Trump’s Unemployment Action Has Been Tried Before — on TV
President Donald Trump isn’t the first to try tapping disaster funding to combat an unemployment crisis. President Frank Underwood attempted it on the Netflix series “House of Cards.”
Trump’s executive action signed on Saturday, to extend federal unemployment benefits using $44 billion of Federal Emergency Management Agency money, follows a strategy that the fictional Underwood, played by Kevin Spacey, used to combat joblessness.
In the made-for-TV version, Underwood declared a rapid increase in unemployment a national emergency so he could tap disaster funding to create a nationwide jobs program, “America Works.” Both Trump’s real-life version and the “House of Cards” order were met with bipartisanresistance and were criticized for beingpossibly illegal.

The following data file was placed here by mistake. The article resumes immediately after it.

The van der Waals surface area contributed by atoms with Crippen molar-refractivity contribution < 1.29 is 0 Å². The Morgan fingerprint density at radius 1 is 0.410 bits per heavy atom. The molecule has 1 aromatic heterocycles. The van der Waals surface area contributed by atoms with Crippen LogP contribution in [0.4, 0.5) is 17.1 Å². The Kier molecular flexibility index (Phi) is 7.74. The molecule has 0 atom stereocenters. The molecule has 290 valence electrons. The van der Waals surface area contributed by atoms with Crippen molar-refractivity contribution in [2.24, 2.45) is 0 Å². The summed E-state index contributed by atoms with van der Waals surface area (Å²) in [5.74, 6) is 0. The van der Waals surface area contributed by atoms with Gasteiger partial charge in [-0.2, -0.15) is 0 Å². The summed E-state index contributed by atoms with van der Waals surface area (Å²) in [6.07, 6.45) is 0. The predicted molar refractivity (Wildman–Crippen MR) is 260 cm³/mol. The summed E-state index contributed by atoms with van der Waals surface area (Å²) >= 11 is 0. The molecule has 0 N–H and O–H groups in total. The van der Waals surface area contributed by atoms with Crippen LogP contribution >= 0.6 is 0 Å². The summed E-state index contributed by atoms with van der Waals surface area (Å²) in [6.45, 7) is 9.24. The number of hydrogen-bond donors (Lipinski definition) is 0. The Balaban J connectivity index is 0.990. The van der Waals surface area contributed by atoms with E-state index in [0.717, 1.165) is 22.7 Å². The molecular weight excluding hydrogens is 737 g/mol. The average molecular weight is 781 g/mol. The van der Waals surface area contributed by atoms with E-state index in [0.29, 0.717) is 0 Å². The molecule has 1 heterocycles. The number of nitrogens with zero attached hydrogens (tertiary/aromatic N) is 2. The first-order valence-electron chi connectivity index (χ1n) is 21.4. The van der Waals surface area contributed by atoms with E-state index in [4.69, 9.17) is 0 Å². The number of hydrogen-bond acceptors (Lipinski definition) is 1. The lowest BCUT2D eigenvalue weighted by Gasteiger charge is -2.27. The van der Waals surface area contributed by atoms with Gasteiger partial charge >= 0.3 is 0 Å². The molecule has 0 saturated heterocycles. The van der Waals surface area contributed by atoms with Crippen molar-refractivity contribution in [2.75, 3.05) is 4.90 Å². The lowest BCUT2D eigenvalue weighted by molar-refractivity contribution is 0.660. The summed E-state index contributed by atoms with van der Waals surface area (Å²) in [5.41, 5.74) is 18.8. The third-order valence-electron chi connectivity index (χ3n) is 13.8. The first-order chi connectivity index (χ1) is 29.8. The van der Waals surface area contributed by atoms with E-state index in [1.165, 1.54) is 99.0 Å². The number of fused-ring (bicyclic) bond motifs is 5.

House Speaker Nancy Pelosi said Sunday that House lawyers are looking at whether the Trump’s move was allowable. Senator Ben Sasse, a Nebraska Republican, said in a statement Saturday that using executive power to circumvent Congress — what he called “the pen-and-phone theory of executive lawmaking” — was “unconstitutional slop.” Democrats haven’t yet said if they’ll file a legal challenge.
How did the fictional version work out? Underwood faced some legal hiccups to implementing “America Works,” but went on to win re-election based on the popularity of the program. He ultimately resigned early into his scandal-riddled second term.
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